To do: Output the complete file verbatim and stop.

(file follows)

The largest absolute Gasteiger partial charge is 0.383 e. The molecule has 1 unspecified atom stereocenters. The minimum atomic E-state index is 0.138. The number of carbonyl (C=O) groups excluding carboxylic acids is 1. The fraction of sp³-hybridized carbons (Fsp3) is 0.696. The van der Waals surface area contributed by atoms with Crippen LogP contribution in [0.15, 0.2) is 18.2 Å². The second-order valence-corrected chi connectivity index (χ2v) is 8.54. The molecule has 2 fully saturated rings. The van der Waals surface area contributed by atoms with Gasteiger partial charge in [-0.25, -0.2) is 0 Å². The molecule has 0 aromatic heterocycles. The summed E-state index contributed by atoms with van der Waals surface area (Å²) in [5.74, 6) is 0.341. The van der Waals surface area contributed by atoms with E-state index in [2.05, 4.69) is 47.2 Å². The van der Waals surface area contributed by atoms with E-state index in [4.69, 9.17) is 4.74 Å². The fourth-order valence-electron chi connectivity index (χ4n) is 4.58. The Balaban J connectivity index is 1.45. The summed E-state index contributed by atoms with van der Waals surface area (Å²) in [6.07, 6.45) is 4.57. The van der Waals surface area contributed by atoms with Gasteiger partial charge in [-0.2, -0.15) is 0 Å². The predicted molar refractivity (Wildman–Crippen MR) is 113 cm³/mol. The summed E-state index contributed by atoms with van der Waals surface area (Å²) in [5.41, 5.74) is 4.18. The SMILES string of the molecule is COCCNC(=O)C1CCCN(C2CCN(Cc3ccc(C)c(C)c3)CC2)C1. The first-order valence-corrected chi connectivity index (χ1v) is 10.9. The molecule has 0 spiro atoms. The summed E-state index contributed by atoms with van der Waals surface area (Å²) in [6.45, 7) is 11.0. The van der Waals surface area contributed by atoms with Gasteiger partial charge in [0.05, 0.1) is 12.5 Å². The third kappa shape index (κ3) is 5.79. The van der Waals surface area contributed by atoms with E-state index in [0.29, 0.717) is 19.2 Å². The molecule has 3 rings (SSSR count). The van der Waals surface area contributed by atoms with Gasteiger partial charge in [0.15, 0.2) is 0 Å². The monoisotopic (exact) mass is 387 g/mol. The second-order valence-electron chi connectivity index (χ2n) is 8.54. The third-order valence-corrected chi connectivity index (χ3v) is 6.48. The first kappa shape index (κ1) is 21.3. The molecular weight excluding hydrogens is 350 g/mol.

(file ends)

The largest absolute Gasteiger partial charge is 0.383 e. The molecule has 1 unspecified atom stereocenters. The minimum atomic E-state index is 0.138. The number of carbonyl (C=O) groups excluding carboxylic acids is 1. The fraction of sp³-hybridized carbons (Fsp3) is 0.696. The van der Waals surface area contributed by atoms with Crippen LogP contribution in [0.15, 0.2) is 18.2 Å². The second-order valence-corrected chi connectivity index (χ2v) is 8.54. The molecule has 2 fully saturated rings. The van der Waals surface area contributed by atoms with Gasteiger partial charge in [-0.25, -0.2) is 0 Å². The molecule has 0 aromatic heterocycles. The summed E-state index contributed by atoms with van der Waals surface area (Å²) in [5.74, 6) is 0.341. The van der Waals surface area contributed by atoms with E-state index in [2.05, 4.69) is 47.2 Å². The van der Waals surface area contributed by atoms with E-state index in [4.69, 9.17) is 4.74 Å². The fourth-order valence-electron chi connectivity index (χ4n) is 4.58. The Balaban J connectivity index is 1.45. The summed E-state index contributed by atoms with van der Waals surface area (Å²) in [6.07, 6.45) is 4.57. The van der Waals surface area contributed by atoms with Gasteiger partial charge in [-0.2, -0.15) is 0 Å². The predicted molar refractivity (Wildman–Crippen MR) is 113 cm³/mol. The summed E-state index contributed by atoms with van der Waals surface area (Å²) in [5.41, 5.74) is 4.18. The SMILES string of the molecule is COCCNC(=O)C1CCCN(C2CCN(Cc3ccc(C)c(C)c3)CC2)C1. The first-order valence-corrected chi connectivity index (χ1v) is 10.9. The molecule has 0 spiro atoms. The summed E-state index contributed by atoms with van der Waals surface area (Å²) in [6.45, 7) is 11.0. The van der Waals surface area contributed by atoms with Gasteiger partial charge in [0.05, 0.1) is 12.5 Å². The third kappa shape index (κ3) is 5.79. The van der Waals surface area contributed by atoms with E-state index in [0.29, 0.717) is 19.2 Å². The molecule has 3 rings (SSSR count). The van der Waals surface area contributed by atoms with Gasteiger partial charge in [0.15, 0.2) is 0 Å². The monoisotopic (exact) mass is 387 g/mol. The second-order valence-electron chi connectivity index (χ2n) is 8.54. The third-order valence-corrected chi connectivity index (χ3v) is 6.48. The first kappa shape index (κ1) is 21.3. The molecular weight excluding hydrogens is 350 g/mol.